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Thread: single nut locking torque

  1. #1

    single nut locking torque

    As of this year we're using 10 inch wheels (Keizer CL10) with single locking nut.
    We tried to calculate the needed locking torque that we need. We got approx. 160 Nm in the calculations.
    We used 180 Nm for safety factor.
    When we drive the car the single nut gets loose after around 20 minutes of driving.
    We tried to calculate again and again, still we got the same results.
    Is someone familiar with single lock nuts and willing to help us?
    If you use single lock nuts what is your locking torque?

    Thanks for the help,

    Boaz Cohen
    Head of power delivery team
    BGRacing
    Ben Gurion University
    Israel

  2. #2
    Senior Member
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    Nut Case

    Maybe its not a nut problem but a hub, stud or bearing problem.

  3. #3
    You cannot look at the locking torque only. You need to "translate" that in pressure on the rim. What is the resulting axial force coming from the wheel torque To do that you need to take into account the pitch of the thread. A fine thread will have a different effect that a gross thread.

    The other issue is that you may need left hand or right hand thread depending the side of the car you are looking at. I let you guess why. You also need to look at the driving or braking torques that are not necessarily the same.
    Claude Rouelle
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  4. #4
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    Quote Originally Posted by firstboaz View Post
    Is someone familiar with single lock nuts and willing to help us?
    There is a long thread (sorry for pun) on this topic --
    http://www.fsae.com/forums/showthrea...d-wheels/page9
    This link is in the middle of the discussion, where I think it gets interesting...but you may want to start at the beginning.

    There are probably other threads too, but this is the first good one my searching turned up.

  5. #5
    We had the same issue until we started using anti-seize on the threads. Use plenty of antiseize on the splines (if applicable), spindle, and the threads of the nut.

  6. #6
    Quote Originally Posted by maxhouck View Post
    We had the same issue until we started using anti-seize on the threads. Use plenty of antiseize on the splines (if applicable), spindle, and the threads of the nut.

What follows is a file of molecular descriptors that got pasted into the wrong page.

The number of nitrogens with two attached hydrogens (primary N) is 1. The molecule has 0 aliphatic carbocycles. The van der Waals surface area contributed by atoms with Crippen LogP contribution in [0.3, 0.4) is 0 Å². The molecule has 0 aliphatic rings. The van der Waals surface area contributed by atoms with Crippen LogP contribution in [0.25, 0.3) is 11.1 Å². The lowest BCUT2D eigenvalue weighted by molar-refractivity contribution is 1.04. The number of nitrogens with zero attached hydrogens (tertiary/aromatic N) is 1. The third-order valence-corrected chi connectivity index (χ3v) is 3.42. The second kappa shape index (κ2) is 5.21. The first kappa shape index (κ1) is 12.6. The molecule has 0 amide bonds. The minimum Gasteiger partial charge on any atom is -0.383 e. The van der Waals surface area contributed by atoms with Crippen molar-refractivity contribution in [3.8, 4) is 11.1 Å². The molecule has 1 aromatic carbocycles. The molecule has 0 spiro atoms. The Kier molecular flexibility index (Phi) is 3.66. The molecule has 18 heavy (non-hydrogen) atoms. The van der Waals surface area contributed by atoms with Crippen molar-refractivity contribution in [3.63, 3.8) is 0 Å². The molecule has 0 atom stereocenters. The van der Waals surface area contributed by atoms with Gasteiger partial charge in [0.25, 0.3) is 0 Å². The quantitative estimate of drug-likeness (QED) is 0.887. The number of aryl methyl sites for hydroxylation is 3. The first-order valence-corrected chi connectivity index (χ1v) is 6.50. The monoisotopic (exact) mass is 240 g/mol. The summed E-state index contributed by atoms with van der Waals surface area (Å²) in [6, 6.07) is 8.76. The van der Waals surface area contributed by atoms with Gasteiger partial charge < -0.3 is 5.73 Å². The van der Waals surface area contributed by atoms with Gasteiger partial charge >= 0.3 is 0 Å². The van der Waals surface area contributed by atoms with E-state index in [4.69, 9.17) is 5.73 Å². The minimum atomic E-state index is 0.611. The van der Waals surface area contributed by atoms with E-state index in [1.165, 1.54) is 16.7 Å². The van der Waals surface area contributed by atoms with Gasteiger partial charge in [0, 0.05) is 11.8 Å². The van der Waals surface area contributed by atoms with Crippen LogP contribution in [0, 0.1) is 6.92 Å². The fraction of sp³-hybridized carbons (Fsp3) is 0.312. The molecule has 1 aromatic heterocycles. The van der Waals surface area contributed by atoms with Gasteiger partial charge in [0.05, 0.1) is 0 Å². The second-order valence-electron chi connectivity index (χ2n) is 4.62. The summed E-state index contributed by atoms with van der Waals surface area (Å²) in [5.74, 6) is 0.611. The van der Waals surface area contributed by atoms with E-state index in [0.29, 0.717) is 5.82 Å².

Wet Torque and Dry Torque are two different specifications. 180 NM WET will put substantially higher axial load on the threads than 180 DRY. If you aren't knowledgeable on this concept, you might one day wonder "why it broke".
    Buckingham

  7. #7
    Lets start with this: What is the goal of this nut?
    Is it to apply a torque? Or to apply a clamp load?
    I would argue it is the latter, in which case, installation torque is not actually the most accurate measure. IF you get the nut to fully snugged down (no play in joint) and then turn it a specified angle, using the stiffness of your bolt, wheel and hub as springs in series, you can calculate the clamping force applied by the nut. If you can figure out the underhead friction coefficient as well, then you can use this clamp load to also determine your prevailing torque for locking.
    I hope this is helpful. If you have further questions about bolted joint systems, feel free to ask.

  8. #8
    Aren't center lock wheel nuts required to have a locking feature as well?

    ^^caantoun is on the right track. There are lookup tables in places like Machinery's Handbook and online that can help you figure out clamping load vs. tightening torque for various thread pitches as well, I wouldn't try to calculate it from first principles.
    _______________________________________

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  9. #9
    Quote Originally Posted by Drew Price View Post
    Aren't center lock wheel nuts required to have a locking feature as well?
    T6.3.2 Any wheel mounting system that uses a single retaining nut must incorporate a device to retain the nut
    and the wheel in the event that the nut loosens. A second nut (“jam nut”) does not meet these requirements.
    Johan Sahlström

    Lund University 2010-2015

  10. #10
    Drew,
    I agree, a lookup table is likely a good place to start, although with the thread pitch and joint stiffness it actually isnt that tough a cookie to crack. For a first hack at it though, tables all the way!
    If you really want to knock the judges socks off though, have some test data quantifying the nut factor of the joint and the joint tension vs. joint angle. These are tests OEM's run for every single joint on the car.
    This is likely a bit much, but is something worth thinking about. Always good to know how much work you *could* put into something. But its even better to know how much work you *need* to put into it.
    If you only need a +/-15% estimation, you'd be right to stop with a table estimation and some simple validation work.

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